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Worcester Officials Blast State Education Funding Formula

Saturday, January 05, 2013

 

Officials say the state's foundation budget formula is still underfunding public schools by more than $1 billion annually, putting more of the burden on local sources and cutting into resources in the classroom.

A Breakdown of Education Dollars

A recent report by the Massachusetts Budget and Policy Center examined fiscal year 2010 education spending data from the U.S. Census Bureau and found that Massachusetts was among the top states when it came to per-pupil spending. The Bay State ranked 8th with its $13,454 per student.

However, more than half of education funding in the Commonwealth currently comes from local revenue sources. Only 7.4 percent of school funding in Massachusetts comes from federal sources, among the lowest rates in the country. The dearth of federal funds is due in large part to the state's high academic performance and relative wealth, with federal dollars being targeted to lower performing and lower income areas of the country.

State revenues cover an additional 38.8 percent of education dollars in Massachusetts, ranking it 36th in the nation, and local revenues account for the remaining 53.8 percent, the 7th highest rate in the country.

"Massachusetts has a long-standing tradition of exclusive local funding of public education," said Brian O'Connell, a member of the Worcester School Committee, who noted that the state has evolved over the past 30 years to provide a more substantial portion of education dollars.

The Education Reform Act of 1993 was a major driver of that shift, pumping funds into many urban districts based on a formula that took into account both property and income wealth.

A Faulty Foundation?

But Worcester Public Schools Chief Financial and Operations Officer Brian Allen said that although the formula for the school foundation budget is designed to be equitable and based on an individual community's ability to provide education funding from local sources, many communities find the foundation budget inadequate for providing necessary resources and spend an average of 20 percent above the requirement set by the state.

Such additional spending is funded entirely through local sources, said Allen, and an estimated $2 billion of local contributions above required spending are allocated across the Commonwealth each year.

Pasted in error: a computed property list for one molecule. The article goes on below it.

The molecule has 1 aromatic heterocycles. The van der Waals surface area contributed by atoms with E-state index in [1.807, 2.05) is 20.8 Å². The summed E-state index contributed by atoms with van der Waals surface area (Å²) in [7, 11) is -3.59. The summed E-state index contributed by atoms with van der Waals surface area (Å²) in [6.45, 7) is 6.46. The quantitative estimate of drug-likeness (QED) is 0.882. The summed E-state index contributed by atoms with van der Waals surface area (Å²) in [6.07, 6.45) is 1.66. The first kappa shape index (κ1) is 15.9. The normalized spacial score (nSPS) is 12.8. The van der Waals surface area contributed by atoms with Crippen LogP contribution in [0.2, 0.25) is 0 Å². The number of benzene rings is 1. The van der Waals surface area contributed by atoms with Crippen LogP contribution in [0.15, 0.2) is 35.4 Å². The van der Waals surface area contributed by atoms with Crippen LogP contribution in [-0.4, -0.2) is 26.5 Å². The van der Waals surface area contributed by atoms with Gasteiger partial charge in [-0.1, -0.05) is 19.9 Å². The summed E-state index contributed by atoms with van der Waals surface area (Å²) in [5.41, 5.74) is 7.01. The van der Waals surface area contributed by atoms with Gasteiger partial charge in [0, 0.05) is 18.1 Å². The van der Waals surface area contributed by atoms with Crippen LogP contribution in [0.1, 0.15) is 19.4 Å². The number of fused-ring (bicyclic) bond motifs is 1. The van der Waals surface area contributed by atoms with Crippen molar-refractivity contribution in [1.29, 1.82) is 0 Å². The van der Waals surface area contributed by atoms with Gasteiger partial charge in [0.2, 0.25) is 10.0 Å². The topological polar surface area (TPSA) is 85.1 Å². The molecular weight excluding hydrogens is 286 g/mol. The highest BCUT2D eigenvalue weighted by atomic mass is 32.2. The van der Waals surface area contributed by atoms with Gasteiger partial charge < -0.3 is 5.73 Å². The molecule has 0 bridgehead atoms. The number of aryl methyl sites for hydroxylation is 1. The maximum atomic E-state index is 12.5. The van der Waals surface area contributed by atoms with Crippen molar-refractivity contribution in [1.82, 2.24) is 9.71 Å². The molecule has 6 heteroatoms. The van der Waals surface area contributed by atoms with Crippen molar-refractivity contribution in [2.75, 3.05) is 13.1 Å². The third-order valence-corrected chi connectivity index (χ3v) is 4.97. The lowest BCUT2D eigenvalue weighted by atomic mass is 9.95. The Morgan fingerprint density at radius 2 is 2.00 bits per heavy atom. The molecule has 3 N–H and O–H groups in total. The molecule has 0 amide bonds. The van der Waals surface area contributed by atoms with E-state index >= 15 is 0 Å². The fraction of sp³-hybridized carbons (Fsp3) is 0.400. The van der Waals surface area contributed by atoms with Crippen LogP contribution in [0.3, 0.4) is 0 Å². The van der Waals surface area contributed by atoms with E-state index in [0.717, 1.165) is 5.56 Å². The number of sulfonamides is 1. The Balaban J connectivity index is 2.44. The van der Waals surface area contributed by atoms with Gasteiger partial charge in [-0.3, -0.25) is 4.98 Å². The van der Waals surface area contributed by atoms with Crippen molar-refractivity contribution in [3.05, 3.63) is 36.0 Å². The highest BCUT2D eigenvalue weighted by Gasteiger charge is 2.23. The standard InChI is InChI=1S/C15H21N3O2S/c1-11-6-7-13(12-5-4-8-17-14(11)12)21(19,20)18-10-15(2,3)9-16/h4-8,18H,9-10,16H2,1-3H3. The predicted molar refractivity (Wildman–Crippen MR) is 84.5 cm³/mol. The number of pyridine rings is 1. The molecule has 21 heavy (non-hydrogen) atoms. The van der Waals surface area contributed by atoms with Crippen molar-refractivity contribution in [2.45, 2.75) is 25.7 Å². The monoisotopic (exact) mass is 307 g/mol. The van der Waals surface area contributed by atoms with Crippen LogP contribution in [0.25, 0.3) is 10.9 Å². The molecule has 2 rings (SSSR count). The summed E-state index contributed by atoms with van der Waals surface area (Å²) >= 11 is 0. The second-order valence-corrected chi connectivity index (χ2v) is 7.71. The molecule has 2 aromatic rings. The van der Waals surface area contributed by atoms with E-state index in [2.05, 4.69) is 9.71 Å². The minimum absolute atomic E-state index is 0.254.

"The more important factor for those communities spending at or near the minimum level is how to address the change in the underlying formula assumption to provide additional funds and recognize that any increase may need to come from both state and local resources," he said."

The Worcester School Committee's Tracy O'Connell Novick said that Massachusetts has been ahead of the game when it comes to factoring student need and local ability to contribute into funding decisions, though the system currently in use in the Bay State is less than perfect.

"The main impact the current funding formula is having on Worcester and other communities across is the state is an inability to put resources in the classroom," Novick said. "Because the foundation formula has not been substantially reconsidered since 1993, it greatly underestimates the actual cost of parts of the budget: specifically, special education, which is an estimate, rather than actual cost, and health insurance, which has skyrocked in the past twenty years, are two cost centers that simply cost our district (and many others) much more than the foundation budget funds."

When money runs short, said Novick, classrooms suffer, with spending on instructional equipment and technology, facilities and maintenance and teachers all being underfunded to cover the gaps elsewhere.

O'Connell pointed to special education as a significant issue as well because the federal government mandates so much of what local school districts do in regard to such programs but does not provide adequate funding to cover all the related costs.

"Ultimately, the level of federal support for education is going to be a big factor," he said.

Room for More Investment

School Committee member John Monfredo said the 1993 reforms need to be updated, and lawmakers must look for additional ways to assist school with low-income populations. Prevention programs to narrow the achievement gap across the state should also be a top priority.

"The best prevention program is looking for ways of addressing the needs in our preschool programs," Monfredo said. "We need full-day preschool programs and need to work with private and public providers to get our children the necessary readiness skills before entering kindergarten."

A strong education system will lead to a strong, educated workforce, said Monfredo, and the Commonwealth's goal should be to have all students reading on grade-level by the end of the 3rd grade.

The Massachusetts Budget and Policy Center also noted that Massachusetts was below the national average when it comes to the share of education spending as a percent of the state's economy. The Commonwealth spends 4.07 percent, compared to the national average of 4.31 percent.

Despite the Bay State's efforts to increase equity in public education, Novick pointed out, "when it comes to commitment of actual state wealth, we're not on funding in line with what we have traditionally touted as a greater commitment to education."

With other states devoting a greater share of their lesser resources to education, she noted, perhaps it is time to discuss increasing the share in Massachusetts as well to match the state's professed greater commitment to education. 

 

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